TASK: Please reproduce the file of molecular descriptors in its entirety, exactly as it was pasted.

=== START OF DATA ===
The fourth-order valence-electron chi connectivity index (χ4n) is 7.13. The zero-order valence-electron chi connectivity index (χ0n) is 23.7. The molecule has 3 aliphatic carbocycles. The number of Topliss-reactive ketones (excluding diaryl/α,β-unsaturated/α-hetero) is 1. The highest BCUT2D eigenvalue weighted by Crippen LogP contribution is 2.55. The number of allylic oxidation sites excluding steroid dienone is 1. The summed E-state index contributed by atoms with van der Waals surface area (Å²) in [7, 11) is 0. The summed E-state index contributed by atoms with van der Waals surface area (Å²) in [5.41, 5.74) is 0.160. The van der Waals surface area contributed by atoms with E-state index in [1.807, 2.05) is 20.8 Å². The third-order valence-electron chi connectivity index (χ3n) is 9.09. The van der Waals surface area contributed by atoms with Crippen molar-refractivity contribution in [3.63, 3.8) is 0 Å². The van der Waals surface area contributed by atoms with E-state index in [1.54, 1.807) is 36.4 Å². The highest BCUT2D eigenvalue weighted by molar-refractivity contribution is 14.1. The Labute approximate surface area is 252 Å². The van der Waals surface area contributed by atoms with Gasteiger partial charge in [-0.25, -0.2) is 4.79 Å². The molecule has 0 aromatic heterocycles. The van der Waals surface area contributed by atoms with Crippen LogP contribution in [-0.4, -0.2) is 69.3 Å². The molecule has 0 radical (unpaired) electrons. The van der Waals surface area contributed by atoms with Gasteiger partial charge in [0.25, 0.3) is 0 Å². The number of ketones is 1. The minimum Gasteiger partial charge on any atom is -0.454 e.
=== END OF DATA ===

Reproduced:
The fourth-order valence-electron chi connectivity index (χ4n) is 7.13. The zero-order valence-electron chi connectivity index (χ0n) is 23.7. The molecule has 3 aliphatic carbocycles. The number of Topliss-reactive ketones (excluding diaryl/α,β-unsaturated/α-hetero) is 1. The highest BCUT2D eigenvalue weighted by Crippen LogP contribution is 2.55. The number of allylic oxidation sites excluding steroid dienone is 1. The summed E-state index contributed by atoms with van der Waals surface area (Å²) in [7, 11) is 0. The summed E-state index contributed by atoms with van der Waals surface area (Å²) in [5.41, 5.74) is 0.160. The van der Waals surface area contributed by atoms with E-state index in [1.807, 2.05) is 20.8 Å². The third-order valence-electron chi connectivity index (χ3n) is 9.09. The van der Waals surface area contributed by atoms with Crippen molar-refractivity contribution in [3.63, 3.8) is 0 Å². The van der Waals surface area contributed by atoms with E-state index in [1.54, 1.807) is 36.4 Å². The highest BCUT2D eigenvalue weighted by molar-refractivity contribution is 14.1. The Labute approximate surface area is 252 Å². The van der Waals surface area contributed by atoms with Gasteiger partial charge in [-0.25, -0.2) is 4.79 Å². The molecule has 0 aromatic heterocycles. The van der Waals surface area contributed by atoms with Crippen LogP contribution in [-0.4, -0.2) is 69.3 Å². The molecule has 0 radical (unpaired) electrons. The van der Waals surface area contributed by atoms with Gasteiger partial charge in [0.25, 0.3) is 0 Å². The number of ketones is 1. The minimum Gasteiger partial charge on any atom is -0.454 e.